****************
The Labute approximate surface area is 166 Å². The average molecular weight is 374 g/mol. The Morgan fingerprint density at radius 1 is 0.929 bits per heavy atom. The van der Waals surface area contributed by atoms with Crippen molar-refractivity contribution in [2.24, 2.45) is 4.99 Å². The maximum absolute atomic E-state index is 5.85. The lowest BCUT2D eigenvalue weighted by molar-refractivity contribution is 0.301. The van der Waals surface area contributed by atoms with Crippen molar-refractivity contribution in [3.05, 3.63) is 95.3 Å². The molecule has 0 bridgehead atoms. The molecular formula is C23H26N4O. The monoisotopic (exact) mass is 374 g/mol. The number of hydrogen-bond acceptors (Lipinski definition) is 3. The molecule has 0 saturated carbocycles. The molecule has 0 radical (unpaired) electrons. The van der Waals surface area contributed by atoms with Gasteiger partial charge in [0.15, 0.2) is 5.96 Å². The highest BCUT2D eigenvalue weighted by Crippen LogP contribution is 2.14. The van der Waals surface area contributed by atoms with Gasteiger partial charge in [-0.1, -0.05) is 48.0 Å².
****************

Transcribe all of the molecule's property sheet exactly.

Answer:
The Labute approximate surface area is 166 Å². The average molecular weight is 374 g/mol. The Morgan fingerprint density at radius 1 is 0.929 bits per heavy atom. The van der Waals surface area contributed by atoms with Crippen molar-refractivity contribution in [2.24, 2.45) is 4.99 Å². The maximum absolute atomic E-state index is 5.85. The lowest BCUT2D eigenvalue weighted by molar-refractivity contribution is 0.301. The van der Waals surface area contributed by atoms with Crippen molar-refractivity contribution in [3.05, 3.63) is 95.3 Å². The molecule has 0 bridgehead atoms. The molecular formula is C23H26N4O. The monoisotopic (exact) mass is 374 g/mol. The number of hydrogen-bond acceptors (Lipinski definition) is 3. The molecule has 0 saturated carbocycles. The molecule has 0 radical (unpaired) electrons. The van der Waals surface area contributed by atoms with Gasteiger partial charge in [0.15, 0.2) is 5.96 Å². The highest BCUT2D eigenvalue weighted by Crippen LogP contribution is 2.14. The van der Waals surface area contributed by atoms with Gasteiger partial charge in [-0.1, -0.05) is 48.0 Å².